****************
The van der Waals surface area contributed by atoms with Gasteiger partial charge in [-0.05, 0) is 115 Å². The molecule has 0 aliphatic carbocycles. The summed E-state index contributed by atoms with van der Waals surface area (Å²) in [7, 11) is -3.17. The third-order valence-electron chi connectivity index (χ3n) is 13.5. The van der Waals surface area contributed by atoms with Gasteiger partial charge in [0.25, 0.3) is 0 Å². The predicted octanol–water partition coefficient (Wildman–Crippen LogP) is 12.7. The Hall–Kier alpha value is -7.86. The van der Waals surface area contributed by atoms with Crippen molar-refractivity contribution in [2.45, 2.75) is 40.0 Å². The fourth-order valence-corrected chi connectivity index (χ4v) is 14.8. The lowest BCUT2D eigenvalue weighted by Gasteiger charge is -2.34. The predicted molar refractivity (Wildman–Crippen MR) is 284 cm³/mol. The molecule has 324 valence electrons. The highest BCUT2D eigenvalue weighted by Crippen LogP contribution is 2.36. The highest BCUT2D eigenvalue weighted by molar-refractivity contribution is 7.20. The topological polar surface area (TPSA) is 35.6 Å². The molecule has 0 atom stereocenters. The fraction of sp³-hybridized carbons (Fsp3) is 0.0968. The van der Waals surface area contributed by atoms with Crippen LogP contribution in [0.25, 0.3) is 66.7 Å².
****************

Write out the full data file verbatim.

The van der Waals surface area contributed by atoms with Gasteiger partial charge in [-0.05, 0) is 115 Å². The molecule has 0 aliphatic carbocycles. The summed E-state index contributed by atoms with van der Waals surface area (Å²) in [7, 11) is -3.17. The third-order valence-electron chi connectivity index (χ3n) is 13.5. The van der Waals surface area contributed by atoms with Gasteiger partial charge in [0.25, 0.3) is 0 Å². The predicted octanol–water partition coefficient (Wildman–Crippen LogP) is 12.7. The Hall–Kier alpha value is -7.86. The van der Waals surface area contributed by atoms with Crippen molar-refractivity contribution in [2.45, 2.75) is 40.0 Å². The fourth-order valence-corrected chi connectivity index (χ4v) is 14.8. The lowest BCUT2D eigenvalue weighted by Gasteiger charge is -2.34. The predicted molar refractivity (Wildman–Crippen MR) is 284 cm³/mol. The molecule has 324 valence electrons. The highest BCUT2D eigenvalue weighted by Crippen LogP contribution is 2.36. The highest BCUT2D eigenvalue weighted by molar-refractivity contribution is 7.20. The topological polar surface area (TPSA) is 35.6 Å². The molecule has 0 atom stereocenters. The fraction of sp³-hybridized carbons (Fsp3) is 0.0968. The van der Waals surface area contributed by atoms with Crippen LogP contribution in [0.25, 0.3) is 66.7 Å².